Demodectic mange

Similar to demodex in dogs, feline demodicosis is caused when the cat’s immune system is compromised by another illness or malnutrition, and is not strong enough to control natural populations of demodectic mites – Demodex cati and Demodex gatoi. These mites are a natural part of the cat’s skin microbiome, but without proper immune control, mite populations can become excessive and cause skin issues. Signs of demodex include hair loss on the legs, paws and around the eyes, which is accompanied by a severe itch.  

Otodectic mange

Otodectic mange occurs in and around the cat’s ears and is characterised by itching and redness in their ear canal. These mites – Otodectes cynotis – can be found on the rest of the cat’s body, but primarily affect the ears, and can put the cat at risk of damage to their eardrums, especially when they scratch persistently. A telltale sign of ear mites is a lot of ear scratching and head shaking. 


Unlike demodex and the scabies mites, ‘walking dandruff’ – as Cheyletiella mites are known – are visible on the cat’s fur and skin, and appear as small white flecks in motion. They live off of skin oils, dander and other skin matter; feeding and breeding on the skin’s surface. Walking dandruff is very contagious to other animals as well as people, creating a skin rash that lasts a few weeks.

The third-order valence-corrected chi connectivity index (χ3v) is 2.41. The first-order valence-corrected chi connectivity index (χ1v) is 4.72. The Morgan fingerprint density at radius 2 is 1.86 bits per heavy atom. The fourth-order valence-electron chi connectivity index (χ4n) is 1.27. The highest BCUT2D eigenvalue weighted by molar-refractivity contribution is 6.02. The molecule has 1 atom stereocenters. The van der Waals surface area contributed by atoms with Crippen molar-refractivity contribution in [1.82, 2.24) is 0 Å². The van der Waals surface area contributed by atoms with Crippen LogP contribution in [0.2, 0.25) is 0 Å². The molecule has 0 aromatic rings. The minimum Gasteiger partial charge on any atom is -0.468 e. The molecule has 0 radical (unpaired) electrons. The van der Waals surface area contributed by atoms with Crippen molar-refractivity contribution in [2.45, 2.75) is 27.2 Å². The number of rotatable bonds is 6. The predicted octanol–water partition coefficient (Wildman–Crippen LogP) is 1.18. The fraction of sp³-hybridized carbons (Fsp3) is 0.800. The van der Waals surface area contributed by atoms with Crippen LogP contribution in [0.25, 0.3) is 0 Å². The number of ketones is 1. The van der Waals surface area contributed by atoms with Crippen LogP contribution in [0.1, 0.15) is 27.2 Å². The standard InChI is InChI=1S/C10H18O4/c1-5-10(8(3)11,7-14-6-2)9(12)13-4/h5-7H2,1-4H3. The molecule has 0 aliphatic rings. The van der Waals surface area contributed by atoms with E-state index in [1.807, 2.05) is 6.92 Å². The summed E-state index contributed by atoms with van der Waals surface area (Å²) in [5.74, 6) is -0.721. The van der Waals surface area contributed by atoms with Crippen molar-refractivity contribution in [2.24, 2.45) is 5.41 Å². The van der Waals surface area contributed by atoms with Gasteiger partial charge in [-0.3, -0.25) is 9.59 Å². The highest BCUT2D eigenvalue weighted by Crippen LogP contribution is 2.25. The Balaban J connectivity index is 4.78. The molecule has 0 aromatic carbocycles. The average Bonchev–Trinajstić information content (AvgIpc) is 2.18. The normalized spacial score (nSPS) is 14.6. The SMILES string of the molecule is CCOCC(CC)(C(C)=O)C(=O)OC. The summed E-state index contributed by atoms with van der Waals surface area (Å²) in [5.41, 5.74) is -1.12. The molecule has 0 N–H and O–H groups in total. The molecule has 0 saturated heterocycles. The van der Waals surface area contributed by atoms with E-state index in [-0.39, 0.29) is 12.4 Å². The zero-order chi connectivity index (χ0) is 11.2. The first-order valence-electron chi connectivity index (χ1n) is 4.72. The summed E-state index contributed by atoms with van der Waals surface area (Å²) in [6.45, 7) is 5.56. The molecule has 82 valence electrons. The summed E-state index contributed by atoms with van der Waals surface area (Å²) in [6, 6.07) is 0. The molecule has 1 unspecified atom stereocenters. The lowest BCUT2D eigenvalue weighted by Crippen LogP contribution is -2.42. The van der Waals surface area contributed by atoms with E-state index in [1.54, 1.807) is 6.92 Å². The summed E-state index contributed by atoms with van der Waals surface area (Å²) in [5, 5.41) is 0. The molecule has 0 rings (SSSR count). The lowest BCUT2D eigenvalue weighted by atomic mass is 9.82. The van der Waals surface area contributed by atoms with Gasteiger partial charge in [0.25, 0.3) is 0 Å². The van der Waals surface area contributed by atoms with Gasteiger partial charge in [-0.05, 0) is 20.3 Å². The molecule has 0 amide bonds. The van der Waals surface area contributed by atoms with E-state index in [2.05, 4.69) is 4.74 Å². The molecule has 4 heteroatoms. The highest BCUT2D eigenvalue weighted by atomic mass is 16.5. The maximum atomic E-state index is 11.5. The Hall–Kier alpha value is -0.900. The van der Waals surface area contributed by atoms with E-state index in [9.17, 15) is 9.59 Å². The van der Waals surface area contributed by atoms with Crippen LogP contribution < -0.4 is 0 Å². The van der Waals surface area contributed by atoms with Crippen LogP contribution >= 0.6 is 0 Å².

Cats are also susceptible to Trombiculidae mites – more commonly known as ‘chiggers’ during their larval stage. These tiny red-orange mites cause a nasty bite through which they feed on blood before dropping off their feline host when they’re satiated. They leave red bumps, crusty skin, and severe itching even long after they’ve departed. Chiggers are also contagious to humans and are responsible for bites commonly seen around the waist and ankles.

What are the symptoms of mange? 

If you’re curious as to how you would know if your cat has mange, the signs and symptoms for the different types of mange are relatively similar. Despite a specific skin mite being responsible for each type of mange, their presence on your cat’s skin will trigger the same kind of response:

  • severe itch – whether due to the mite burrowing into the skin, or the cat’s immune system producing an allergic response to the mite
  • scratching the head and ears
  • debris in the ear canal and on the skin
  • redness and inflammation